Wishing you and yours, blessings of gratitude, good health,

and happiness this Thanksgiving and always

OFCHC Global Spotlight         November 16, 2023

Driving Toward a Sustainable Future: Volvo Trucks, Hydrogen, and the Decarbonization Revolution 

ACT News | Nov 1

In the quest for a more sustainable future, the global transportation industry finds itself at a critical crossroads. With climate change looming large, the need to reduce greenhouse gas emissions and transition to low- and zero-emission technologies has never been more pressing. Volvo Trucks, a veteran in the clean transportation industry, is at the forefront of the movement for decarbonization through a strategic three-pillar approach: battery-electric trucks, hydrogen fuel cell electric trucks, and drop-in fossil-free fuels, including fueling internal combustion engines (ICE) with hydrogen. While there are important opportunities created by harnessing the power of hydrogen, Volvo believes that a combination of these three strategies will enable the company to achieve its sustainability goal of reaching 100% net zero emissions and be fossil free by 2040.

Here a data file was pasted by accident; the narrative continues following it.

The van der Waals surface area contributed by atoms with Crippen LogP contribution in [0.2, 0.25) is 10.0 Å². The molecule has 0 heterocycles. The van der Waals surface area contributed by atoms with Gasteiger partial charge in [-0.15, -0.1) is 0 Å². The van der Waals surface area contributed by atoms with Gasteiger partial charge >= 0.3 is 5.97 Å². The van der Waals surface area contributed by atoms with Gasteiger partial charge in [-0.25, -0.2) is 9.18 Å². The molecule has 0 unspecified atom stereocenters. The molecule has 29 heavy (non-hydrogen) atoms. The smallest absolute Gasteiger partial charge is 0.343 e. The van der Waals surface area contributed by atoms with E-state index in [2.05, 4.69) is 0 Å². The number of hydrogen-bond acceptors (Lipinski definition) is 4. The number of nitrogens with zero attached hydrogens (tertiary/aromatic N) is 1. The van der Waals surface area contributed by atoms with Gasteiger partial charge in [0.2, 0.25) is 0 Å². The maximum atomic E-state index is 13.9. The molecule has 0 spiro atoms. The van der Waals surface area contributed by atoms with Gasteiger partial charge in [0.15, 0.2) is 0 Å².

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Toyota's fuel cell vehicles include food trucks and mobile offices

The Japan Times | Nov 13

Toyota has been developing a wide variety of fuel cell vehicles (FCVs) powered by hydrogen — not only commercial vehicles like buses and trucks but also food trucks, mobile office vans and garbage trucks.

The carmaker is offering a variety of ways to utilize FCVs by taking advantage of the fact that they have no tailpipe emissions and generate electricity that can be used for purposes beyond operating the vehicles. By doing so, it is aiming to spread the use of hydrogen, which it sees as having the potential to be a key option for decarbonization.

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How to build demand for clean hydrogen

Cipher | Nov 8

The United States aims to establish itself in the global clean hydrogen race with generous new federal laws to kickstart its nascent clean hydrogen industry.

But hanging over this ambition are fundamental hurdles: Almost no clean hydrogen exists today, and barely any demand either. To fill these gaps, a debate is brewing about how exactly to use the odorless and abundant molecule in the most effective and efficient ways.